- An app to measure drinking in remote communities developed in collaboration with Aboriginal health services.
- Exploring the use of social media to combat social isolation.
- Data-driven prediction of patient demand.
- Extensive cybersecurity expertise, typified by the appointment of Professor Jill Slay, our Chair of Cybersecurity.
Here’s to the future
With the way things are changing, it’s difficult to predict exactly what digital health will look like in the next decade or so. What we’re reasonably sure about is this: by 2025, the term ‘digital health’ will likely be redundant. Instead, we’ll simply be referring to ‘health’, and those that work in the industry will be digitally enabled.
As digital health flourishes, healthcare technology specialists will be in demand like never before.
Interested in becoming a digital health trailblazer? We’ll help you future-proof your career with the expertise you need for this exciting new era in healthcare. Develop the skills to meet your ambition, then create better outcomes for your patients.
If you’re a practicing health professional, manager or board member looking to build upon your health knowledge, La Trobe’s Master of Healthcare Analytics equips you with the digital skills you need to thrive in your career. We’ll help you understand how to collect, maintain and analyse complex health data and databases.
You also have the option of studying:
- Our Graduate Certificate in Healthcare Analytics, which offers a comprehensive and practical introduction to health data analytics – both to assist practising health professionals in upskilling and help new workers enter the field.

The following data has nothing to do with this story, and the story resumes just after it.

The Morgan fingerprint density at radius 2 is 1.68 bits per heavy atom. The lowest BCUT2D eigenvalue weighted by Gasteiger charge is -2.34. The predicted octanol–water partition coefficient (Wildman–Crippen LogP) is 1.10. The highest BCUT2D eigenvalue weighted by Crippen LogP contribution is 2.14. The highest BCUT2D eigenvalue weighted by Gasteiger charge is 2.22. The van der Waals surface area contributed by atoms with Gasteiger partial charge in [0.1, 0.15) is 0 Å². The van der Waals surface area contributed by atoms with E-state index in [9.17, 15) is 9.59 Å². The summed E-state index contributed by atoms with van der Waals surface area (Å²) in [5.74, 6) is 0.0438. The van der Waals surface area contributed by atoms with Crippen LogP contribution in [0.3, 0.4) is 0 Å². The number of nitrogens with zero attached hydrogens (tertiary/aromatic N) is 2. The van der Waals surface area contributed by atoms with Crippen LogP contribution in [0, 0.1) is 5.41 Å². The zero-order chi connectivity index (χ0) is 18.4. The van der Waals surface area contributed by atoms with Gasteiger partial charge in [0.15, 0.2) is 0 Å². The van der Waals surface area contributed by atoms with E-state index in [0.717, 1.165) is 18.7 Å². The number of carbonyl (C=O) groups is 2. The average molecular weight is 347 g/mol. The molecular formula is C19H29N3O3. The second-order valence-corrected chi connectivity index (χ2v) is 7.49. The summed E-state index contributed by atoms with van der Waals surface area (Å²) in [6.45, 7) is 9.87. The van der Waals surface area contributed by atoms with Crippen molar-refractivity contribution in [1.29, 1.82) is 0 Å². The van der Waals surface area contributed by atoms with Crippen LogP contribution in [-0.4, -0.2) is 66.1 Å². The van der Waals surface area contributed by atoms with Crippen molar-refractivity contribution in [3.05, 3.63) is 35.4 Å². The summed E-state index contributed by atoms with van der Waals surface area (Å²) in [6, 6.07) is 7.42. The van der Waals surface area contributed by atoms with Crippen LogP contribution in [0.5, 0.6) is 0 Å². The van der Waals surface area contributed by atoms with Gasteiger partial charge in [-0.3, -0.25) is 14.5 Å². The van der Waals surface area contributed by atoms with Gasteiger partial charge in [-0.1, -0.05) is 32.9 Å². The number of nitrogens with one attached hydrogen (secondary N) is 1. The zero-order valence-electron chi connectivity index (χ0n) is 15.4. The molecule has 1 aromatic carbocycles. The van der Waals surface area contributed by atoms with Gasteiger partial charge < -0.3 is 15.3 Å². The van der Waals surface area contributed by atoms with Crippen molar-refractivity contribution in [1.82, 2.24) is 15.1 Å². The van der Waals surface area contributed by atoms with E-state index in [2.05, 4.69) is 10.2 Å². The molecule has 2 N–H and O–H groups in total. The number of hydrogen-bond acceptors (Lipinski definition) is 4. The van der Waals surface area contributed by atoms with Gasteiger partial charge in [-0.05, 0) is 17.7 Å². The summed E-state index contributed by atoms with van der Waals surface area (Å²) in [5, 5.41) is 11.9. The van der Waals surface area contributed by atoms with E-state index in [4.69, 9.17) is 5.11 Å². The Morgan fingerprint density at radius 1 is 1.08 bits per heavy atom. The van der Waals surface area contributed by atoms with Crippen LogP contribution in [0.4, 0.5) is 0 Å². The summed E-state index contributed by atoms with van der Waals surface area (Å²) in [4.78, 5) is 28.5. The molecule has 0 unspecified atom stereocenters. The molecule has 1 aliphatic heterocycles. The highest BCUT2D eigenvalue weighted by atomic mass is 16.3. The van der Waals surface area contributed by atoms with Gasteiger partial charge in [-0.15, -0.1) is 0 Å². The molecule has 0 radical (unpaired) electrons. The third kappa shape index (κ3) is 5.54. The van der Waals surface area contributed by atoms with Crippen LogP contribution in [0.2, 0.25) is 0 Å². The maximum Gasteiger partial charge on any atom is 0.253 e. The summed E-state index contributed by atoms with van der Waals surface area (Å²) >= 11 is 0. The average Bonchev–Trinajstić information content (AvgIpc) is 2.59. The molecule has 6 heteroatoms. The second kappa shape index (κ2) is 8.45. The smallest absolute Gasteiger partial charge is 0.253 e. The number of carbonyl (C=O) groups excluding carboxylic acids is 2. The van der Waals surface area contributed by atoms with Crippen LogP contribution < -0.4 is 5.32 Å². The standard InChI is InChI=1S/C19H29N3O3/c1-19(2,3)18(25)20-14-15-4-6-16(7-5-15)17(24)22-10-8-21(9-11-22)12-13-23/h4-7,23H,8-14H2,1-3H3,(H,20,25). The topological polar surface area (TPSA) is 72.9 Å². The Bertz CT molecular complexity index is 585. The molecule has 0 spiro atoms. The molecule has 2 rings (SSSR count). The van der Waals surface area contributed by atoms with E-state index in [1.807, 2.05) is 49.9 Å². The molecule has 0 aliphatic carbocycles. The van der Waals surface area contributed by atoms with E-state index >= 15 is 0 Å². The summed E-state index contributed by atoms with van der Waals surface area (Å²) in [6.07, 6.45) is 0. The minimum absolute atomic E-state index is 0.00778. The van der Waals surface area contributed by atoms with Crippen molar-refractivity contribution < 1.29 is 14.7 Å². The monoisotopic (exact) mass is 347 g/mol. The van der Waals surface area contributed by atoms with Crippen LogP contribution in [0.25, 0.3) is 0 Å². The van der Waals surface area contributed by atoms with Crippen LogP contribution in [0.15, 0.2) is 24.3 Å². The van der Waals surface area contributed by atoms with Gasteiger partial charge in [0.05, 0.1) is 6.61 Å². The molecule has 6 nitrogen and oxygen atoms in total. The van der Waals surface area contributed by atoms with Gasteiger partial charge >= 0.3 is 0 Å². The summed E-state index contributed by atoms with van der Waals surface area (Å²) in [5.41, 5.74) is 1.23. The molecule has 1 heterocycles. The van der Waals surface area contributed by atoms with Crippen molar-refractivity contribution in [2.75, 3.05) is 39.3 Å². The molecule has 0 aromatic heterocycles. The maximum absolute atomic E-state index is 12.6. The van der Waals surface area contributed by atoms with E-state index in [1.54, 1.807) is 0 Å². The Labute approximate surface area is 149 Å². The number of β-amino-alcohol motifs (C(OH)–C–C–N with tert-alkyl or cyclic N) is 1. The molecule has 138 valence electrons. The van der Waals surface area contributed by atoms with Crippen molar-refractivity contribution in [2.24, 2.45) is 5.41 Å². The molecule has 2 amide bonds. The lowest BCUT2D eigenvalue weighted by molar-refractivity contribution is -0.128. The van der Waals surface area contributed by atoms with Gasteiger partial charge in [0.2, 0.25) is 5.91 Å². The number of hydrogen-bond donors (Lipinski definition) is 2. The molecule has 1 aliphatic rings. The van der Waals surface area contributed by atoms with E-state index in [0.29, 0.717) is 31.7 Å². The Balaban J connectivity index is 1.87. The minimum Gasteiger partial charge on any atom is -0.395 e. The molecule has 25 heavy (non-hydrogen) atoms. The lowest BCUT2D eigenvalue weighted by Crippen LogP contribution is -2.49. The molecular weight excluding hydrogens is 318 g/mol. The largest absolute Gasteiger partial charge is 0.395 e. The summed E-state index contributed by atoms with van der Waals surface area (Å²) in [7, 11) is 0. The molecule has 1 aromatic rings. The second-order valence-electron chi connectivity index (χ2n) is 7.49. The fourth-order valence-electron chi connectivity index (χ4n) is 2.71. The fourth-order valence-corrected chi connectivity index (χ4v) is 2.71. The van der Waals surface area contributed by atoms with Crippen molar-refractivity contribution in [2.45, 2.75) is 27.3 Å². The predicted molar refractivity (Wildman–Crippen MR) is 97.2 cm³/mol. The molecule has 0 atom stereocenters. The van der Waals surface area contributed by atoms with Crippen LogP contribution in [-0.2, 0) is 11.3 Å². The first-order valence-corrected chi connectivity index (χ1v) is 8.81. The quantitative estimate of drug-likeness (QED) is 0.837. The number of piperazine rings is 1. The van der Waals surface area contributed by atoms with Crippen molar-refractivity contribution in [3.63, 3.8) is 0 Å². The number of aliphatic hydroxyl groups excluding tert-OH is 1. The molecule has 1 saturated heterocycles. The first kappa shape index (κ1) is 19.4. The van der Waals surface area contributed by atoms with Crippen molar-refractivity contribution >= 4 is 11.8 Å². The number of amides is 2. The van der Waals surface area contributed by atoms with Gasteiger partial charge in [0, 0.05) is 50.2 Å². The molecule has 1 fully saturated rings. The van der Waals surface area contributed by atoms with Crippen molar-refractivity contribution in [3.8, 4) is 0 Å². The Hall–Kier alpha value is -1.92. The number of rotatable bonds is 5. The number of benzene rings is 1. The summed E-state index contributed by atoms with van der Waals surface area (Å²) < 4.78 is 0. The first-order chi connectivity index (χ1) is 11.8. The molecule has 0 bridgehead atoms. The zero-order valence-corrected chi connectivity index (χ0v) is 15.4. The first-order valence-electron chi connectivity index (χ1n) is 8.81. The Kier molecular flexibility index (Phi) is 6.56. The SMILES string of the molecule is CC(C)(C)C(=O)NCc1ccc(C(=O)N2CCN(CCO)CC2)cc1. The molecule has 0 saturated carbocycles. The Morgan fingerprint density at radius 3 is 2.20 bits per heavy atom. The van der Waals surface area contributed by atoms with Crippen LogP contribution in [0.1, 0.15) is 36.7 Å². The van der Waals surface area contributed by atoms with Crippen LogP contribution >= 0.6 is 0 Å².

- Our Graduate Certificate in Digital Health, which teaches foundational digital health knowledge, including health data and datasets, database design and use, visual analytics and health information ethics and law.
- Our Graduate Certificate in Digital Health for Clinical Practice, designed so practising clinicians from all disciplines get a practical introduction to digital health, with a dual focus on decision-making using clinical data and how to use data to improve the quality of care.
- Our Graduate Certificate in Health Data Integrity and Auditing, a specialised course for healthcare sector workers who work with health data and are looking to develop practical knowledge and skills – including the know-how to manage, evaluate and audit datasets and data quality.
You’ll study courses co-designed with industry leaders, healthcare professionals and data specialists. Graduate with a highly sought-after skill set that will set you apart in the competitive job market.
Plus, at La Trobe we teach you the human skills you need to excel in any career. In the future, jobs that need creative thinking, emotional intelligence and face-to-face interactions will continue to thrive.
And with a degree from La Trobe, so will you.
Make an informed choice
Our one-on-one consultations are designed to hone in on your objectives and provide practical guidance about your study options